Three necklaces from an Autumn line with green glass beads and motifs of painted gilt metal leaves and flattened coral and bright yellow-colored glass beads. From bottom, A, B and C levels of complexity. Note the clasps; these are typical for unsigned Haskell. Motif backs are flat metal plates.
Bracelet strung on elastic from the same line in the brown glass bead version. Unsigned Haskell.
3-strand necklace of Niki pearls in light gray. Signed Haskell.
Two small dress clips of multi-colored glass beads. Probably are part of the line shown in Cera pg 70. Unsigned Haskell.
Necklace of gilt chains, bakelite beads and gilt circles sandwiching bakelite circles. Signed Haskell with original paper tag.
View of circles.
From the Buttons and Bows line, made in 1995, rose montees and pearls on bow-shaped gilt metal findings. Millie Petronzio design. Signed Miriam Haskell.
Two pairs of earrings from the line.
This is an interesting Haskell that I recently purchased on eBay. And the provenance is also fascinating! So, a bit of a tale, then several pictures.
The woman I bought this from wrote in her listing that her grandparents had met a rather disheveled woman named Miriam Haskell in Arizona or New Mexico in the late 1960s-early 1970s. Turns out they were hospitable mid-Westerners, so they invited Miriam to stay with them. They bought her shoes, got her glasses fixed, fed her, etc. After a couple of months, Miriam started to get haughty, so they decided to send her home to NYC. She had told them she had owned a famous jewelry company, but they thought she was just telling tales. She also invited them to come stay with her in NY.
So, they did. Miriam had a fabulous double apartment and they were wowed. In fact, one of the first things the grandmother did was rush out to a NY department store, where she discovered Haskell jewelry. Miriam was a very gracious, generous woman and l...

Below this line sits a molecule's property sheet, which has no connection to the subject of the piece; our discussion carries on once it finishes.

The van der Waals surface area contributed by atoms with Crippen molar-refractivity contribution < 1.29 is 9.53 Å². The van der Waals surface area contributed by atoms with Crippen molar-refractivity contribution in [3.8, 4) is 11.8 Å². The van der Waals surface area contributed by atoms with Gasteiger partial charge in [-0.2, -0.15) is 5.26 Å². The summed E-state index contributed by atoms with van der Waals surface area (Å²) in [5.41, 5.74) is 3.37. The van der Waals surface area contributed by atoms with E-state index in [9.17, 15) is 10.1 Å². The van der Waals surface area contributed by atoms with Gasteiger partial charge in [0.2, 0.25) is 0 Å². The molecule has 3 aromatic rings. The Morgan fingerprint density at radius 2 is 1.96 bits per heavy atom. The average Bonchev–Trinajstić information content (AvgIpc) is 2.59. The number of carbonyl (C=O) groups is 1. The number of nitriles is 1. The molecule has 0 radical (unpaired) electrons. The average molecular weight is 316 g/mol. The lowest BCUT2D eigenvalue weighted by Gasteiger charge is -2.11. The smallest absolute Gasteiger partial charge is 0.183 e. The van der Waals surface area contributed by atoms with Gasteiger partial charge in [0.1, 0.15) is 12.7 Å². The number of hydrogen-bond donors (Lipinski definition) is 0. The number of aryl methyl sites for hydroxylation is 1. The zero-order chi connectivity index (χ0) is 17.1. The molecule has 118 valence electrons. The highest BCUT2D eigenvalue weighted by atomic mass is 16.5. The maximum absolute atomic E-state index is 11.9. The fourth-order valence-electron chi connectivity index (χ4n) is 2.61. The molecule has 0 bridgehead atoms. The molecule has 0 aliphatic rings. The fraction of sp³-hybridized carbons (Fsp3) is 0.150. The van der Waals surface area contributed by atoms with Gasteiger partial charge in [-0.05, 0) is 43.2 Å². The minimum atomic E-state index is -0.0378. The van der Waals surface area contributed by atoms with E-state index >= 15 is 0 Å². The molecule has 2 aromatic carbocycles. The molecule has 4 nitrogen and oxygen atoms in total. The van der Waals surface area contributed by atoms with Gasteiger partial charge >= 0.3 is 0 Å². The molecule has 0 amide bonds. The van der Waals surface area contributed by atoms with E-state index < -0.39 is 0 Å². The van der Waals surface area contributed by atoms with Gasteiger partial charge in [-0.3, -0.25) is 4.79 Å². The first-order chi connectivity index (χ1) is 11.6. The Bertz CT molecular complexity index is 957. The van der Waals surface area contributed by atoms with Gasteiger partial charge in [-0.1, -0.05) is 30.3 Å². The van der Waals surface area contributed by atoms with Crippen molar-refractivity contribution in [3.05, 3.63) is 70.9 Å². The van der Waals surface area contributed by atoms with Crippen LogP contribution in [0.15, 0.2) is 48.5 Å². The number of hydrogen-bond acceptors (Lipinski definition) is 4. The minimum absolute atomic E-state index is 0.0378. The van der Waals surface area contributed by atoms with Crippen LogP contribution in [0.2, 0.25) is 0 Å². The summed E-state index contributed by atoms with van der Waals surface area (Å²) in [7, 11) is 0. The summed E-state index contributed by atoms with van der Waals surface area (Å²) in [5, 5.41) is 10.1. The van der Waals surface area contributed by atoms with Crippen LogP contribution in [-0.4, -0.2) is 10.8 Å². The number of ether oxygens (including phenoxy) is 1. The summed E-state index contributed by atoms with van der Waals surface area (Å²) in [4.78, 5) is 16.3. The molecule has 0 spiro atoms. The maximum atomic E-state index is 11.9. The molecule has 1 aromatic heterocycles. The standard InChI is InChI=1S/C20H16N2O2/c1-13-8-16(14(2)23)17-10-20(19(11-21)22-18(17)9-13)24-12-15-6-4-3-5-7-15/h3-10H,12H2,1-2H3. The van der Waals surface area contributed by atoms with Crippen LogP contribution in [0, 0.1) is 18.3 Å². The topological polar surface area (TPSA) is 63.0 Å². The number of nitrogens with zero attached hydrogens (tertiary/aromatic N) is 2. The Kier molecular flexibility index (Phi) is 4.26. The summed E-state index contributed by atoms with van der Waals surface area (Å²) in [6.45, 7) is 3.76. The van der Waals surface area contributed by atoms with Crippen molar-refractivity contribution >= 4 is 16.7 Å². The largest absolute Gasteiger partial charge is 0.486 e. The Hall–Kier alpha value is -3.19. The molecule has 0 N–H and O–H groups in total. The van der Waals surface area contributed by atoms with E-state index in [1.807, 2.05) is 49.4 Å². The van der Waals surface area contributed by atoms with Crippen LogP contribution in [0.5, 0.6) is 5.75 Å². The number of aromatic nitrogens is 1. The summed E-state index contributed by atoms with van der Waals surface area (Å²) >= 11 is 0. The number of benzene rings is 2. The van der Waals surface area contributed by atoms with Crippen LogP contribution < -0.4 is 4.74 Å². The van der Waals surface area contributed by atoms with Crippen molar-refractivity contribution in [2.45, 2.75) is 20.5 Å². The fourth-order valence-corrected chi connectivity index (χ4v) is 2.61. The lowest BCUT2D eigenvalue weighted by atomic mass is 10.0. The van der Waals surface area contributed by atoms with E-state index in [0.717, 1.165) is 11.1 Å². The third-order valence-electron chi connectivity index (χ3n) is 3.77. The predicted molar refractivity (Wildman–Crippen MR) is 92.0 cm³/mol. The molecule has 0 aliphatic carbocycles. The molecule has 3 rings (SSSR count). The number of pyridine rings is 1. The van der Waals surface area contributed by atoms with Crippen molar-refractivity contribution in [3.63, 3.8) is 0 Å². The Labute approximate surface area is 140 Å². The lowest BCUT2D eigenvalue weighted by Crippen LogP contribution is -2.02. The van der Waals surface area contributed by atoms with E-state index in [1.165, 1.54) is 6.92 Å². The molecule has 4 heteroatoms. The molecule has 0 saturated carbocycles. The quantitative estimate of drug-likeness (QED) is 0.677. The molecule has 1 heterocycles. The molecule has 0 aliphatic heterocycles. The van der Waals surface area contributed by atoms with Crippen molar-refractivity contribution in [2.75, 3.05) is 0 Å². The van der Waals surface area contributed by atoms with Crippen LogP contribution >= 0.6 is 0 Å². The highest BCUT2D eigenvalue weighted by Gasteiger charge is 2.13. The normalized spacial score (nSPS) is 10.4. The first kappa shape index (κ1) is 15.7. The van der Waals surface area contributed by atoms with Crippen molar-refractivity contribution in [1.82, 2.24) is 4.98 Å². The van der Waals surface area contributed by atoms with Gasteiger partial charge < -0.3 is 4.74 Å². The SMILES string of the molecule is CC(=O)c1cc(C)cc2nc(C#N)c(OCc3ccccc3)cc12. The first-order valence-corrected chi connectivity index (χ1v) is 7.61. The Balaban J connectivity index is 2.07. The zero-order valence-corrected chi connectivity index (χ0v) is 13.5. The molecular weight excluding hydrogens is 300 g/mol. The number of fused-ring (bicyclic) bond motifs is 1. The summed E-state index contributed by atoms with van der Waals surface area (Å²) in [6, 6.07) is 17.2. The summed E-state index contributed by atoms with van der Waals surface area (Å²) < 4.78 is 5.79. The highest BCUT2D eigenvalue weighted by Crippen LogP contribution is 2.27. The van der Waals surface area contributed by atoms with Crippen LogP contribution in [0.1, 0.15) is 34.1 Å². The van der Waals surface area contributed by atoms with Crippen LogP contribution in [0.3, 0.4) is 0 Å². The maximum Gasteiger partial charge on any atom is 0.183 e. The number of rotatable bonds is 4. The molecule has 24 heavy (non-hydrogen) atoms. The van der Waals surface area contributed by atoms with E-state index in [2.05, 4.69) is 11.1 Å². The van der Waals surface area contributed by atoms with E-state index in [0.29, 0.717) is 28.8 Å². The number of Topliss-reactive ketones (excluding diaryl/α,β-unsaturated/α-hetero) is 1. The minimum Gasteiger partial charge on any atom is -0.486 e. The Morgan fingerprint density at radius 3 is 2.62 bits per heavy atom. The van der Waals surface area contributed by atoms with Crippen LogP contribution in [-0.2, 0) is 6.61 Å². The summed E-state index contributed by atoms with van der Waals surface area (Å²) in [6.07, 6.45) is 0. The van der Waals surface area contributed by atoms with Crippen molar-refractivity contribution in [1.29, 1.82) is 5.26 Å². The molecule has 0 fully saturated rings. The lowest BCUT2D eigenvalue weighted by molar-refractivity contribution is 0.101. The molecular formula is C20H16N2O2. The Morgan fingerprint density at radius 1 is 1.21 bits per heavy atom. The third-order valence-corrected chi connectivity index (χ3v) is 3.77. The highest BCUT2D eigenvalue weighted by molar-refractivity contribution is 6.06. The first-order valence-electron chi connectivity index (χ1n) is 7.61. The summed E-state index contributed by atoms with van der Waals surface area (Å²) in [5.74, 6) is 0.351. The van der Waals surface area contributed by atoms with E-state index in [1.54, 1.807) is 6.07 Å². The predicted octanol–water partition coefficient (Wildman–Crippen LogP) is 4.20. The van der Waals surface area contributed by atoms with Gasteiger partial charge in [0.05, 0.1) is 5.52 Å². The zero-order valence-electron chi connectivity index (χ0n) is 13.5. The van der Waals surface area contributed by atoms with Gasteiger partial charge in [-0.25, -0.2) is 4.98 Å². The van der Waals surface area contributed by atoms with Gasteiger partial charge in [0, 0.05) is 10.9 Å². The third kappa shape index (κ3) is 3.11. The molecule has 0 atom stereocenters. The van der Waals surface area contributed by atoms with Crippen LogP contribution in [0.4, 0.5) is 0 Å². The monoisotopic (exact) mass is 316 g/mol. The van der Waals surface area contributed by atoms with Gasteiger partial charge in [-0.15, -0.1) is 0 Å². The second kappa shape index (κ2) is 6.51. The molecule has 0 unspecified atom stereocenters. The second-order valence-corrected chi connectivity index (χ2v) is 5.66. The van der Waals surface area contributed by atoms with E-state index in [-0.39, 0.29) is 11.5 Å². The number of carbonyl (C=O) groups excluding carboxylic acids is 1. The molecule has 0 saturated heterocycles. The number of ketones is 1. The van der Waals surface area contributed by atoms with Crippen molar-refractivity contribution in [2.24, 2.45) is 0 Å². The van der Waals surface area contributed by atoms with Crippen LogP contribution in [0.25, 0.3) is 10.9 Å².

Central motif -- these gilt flowers are a typical Haskell finding
Note the gather where the chains are pulled together -- it is a small filigree bent into this shape. I have never seen this design before.
The back has lovely filigrees, but is unsigned. After WWII, when the jewelry industry was able to gain access to metal, Haskell changed its construction to use filigrees rather than the solid metal back plates.
The filigrees were purchased from suppliers in France and Rhode Island (notably the D.M. Watkins Company) and sent to Unida Plating, Providence RI. Unida used a process invented by James Brady for coating the metal parts. The parts went through 6 to 7 preparatory steps and then the special dipping process which created the Russian gold look.
the dipping solution contained 24-karat gold, among other secret ingredients. The dipping was done by hand, and as more and more filigrees were dipped, the gold content in the solution got lower and lower, causing variations in coating depth and color. After dipping the filigrees were lacquered.
Sterling silver was used for parts in light (white) silver, rhodium-look silver, and Ru...
An unusual clasp embellished with the dove finding and rose montees. Again, the folded filigrees are used as the gather point. This is still a slide clasp, a Haskell necklace style until the early 1950s when Haskell started using the hook and tail design.
Back of the clasp, showing no signature.